Volume 1, Issue Number 1 September  1, 1995



Bulletin # 1 - Modifying Construction Contracts

As an experienced subcontractor, you are aware of the problems associated with negotiating a subcontract. The prime contractor already has a contract, while you're still trying to secure the job. The prime contractor probably has copies of the contract documents which will also be binding upon you. You will typically not have seen those documents other than the plans and specifications.

The prime contractor will likely use its typical subcontract form, designed by its attorney to give the contractor the best conditions, while limiting your rights and remedies. You may be told that you have no option other than to sign the form agreement, and that there is nothing to negotiate.

In that situation, you have to make the most of any advantages you may have. The prime contractor wants your firm to do the job or it would not be asking you to sign the agreement. The contractor may not have time to find another competent sheet metal contractor who will agree to its terms and do the job for your price, if it cannot reach agreement with you. These circumstances will vary from situation to situation, but the one advantage that you can control is your knowledge of how a subcontract works and what alternate subcontract terms are available that will damage neither you nor the prime contractor, while improving your position.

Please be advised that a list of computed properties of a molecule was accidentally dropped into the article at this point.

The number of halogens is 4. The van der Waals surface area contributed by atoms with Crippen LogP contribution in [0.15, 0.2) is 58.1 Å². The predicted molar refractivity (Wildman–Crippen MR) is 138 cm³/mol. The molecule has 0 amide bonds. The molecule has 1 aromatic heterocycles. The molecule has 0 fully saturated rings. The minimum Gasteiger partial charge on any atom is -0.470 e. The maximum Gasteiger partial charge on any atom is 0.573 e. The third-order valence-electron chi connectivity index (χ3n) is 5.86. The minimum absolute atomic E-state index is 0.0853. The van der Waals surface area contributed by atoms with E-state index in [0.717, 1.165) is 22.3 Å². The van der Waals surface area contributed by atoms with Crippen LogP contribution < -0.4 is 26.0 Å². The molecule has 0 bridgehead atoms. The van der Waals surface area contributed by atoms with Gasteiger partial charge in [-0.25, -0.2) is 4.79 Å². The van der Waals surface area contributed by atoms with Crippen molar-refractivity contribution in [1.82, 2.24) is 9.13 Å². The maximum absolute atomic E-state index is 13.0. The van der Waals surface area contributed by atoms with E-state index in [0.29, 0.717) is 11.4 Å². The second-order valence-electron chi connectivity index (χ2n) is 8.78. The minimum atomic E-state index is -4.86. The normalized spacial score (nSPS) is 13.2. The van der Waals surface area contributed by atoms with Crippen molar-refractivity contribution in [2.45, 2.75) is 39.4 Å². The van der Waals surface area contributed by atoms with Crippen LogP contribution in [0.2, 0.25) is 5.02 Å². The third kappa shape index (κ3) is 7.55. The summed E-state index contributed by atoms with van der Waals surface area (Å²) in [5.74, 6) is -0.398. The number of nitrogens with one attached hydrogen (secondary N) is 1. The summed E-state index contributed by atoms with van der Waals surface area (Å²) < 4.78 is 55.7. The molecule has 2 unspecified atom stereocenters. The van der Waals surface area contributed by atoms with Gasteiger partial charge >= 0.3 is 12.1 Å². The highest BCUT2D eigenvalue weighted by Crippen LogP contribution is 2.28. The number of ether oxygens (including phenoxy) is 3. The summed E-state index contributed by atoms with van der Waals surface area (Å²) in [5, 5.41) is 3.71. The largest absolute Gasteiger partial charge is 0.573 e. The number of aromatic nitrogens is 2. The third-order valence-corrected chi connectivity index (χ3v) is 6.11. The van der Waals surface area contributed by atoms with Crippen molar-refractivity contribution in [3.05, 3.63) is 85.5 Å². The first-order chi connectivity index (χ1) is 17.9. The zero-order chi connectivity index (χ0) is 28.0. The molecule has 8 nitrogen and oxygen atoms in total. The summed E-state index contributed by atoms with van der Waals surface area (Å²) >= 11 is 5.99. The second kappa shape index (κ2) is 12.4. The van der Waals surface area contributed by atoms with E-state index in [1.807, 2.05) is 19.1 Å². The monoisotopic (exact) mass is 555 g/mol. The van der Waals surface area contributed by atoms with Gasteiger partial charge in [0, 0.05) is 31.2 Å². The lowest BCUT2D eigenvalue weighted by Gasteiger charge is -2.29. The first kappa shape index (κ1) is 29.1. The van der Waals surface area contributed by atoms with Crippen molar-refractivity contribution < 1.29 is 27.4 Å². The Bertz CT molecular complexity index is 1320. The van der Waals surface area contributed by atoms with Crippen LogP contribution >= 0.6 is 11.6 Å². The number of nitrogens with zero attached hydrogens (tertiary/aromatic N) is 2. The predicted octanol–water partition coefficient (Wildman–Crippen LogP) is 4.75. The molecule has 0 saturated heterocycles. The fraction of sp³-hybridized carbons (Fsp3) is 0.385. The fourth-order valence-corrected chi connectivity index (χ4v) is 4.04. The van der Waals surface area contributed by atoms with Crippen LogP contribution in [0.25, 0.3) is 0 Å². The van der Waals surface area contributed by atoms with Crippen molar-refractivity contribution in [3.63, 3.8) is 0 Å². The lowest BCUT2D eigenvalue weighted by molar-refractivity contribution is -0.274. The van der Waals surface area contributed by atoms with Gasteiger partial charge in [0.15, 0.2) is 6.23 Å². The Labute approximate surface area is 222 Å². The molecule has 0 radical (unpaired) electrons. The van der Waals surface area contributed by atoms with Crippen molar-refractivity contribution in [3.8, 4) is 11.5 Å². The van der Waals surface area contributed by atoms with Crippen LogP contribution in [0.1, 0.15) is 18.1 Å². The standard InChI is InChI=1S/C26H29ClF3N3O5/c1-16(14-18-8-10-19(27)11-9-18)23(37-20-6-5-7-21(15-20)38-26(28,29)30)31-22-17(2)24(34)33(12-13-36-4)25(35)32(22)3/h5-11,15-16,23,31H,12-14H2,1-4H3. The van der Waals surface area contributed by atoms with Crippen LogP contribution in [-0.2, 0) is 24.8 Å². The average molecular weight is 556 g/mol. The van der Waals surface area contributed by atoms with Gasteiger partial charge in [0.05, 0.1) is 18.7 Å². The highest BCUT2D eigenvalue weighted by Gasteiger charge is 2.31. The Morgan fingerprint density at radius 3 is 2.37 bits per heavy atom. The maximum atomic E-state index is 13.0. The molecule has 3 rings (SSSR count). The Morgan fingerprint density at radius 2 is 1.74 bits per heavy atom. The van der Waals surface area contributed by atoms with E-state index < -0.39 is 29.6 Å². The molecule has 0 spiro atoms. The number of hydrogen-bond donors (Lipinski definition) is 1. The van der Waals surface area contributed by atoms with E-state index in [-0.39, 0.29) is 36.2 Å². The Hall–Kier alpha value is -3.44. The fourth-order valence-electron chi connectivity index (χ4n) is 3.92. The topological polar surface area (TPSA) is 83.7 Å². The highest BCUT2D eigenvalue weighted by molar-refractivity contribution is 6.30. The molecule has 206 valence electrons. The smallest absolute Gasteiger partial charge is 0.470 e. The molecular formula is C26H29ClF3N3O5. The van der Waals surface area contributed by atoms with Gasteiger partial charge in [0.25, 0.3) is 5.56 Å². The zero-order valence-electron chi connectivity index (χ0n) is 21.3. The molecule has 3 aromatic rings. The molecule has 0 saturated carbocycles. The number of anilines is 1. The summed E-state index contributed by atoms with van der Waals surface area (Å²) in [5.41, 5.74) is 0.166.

These series of Bulletins are intended to alert SMACNA member contractors of their rights to modify unfavorable contract language found in many construction contract agreements.

AGC/ASA/ASC Subcontract Form

Equally important, these Bulletins will inform members of the value of one of the most favorable subcontract forms developed through negotiations between the American Specialty Contractors (ASC)*, the American Subcontractor Association (ASA), and the Associated General Contractors of America (AGC) - the AGC/ASA/ASC Standard Form Construction Subcontract. This new standard form of construction subcontract has been adopted and endorsed by all three construction groups. Its success in defining fair and equitable risk allocation, however, can only be measured by the extent of its use. We hope these Bulletins will further encourage the use of this document by the parties to the agreement by helping to educate you on the specifics of the new contract and its equitable treatment of contractor and subcontractor concerns. Having that information may assist you in getting prime contractors to accept and utilize the new forms.

Your Contract Rights

Often the general contractor or prime contractor will include their contract as part of the plans and specifications. This is a first opportunity for you, the subcontractor, to review language which may ultimately prove damaging should you get the job. No greater emphasis can be placed on these three words; Read the Contract. What are your options if the contract language contains provisions which are not acceptable to you?

You should consider:

1. Contacting the prime contractor and attempting to negotiate changes to the contract form which could be reflected in a joint markup of the contract; or

2. Marking up the proposed contract yourself, initialing the changes, and sending it back to the prime contractor with an indication in a cover letter of your willingness to execute the subcontract, as amended; or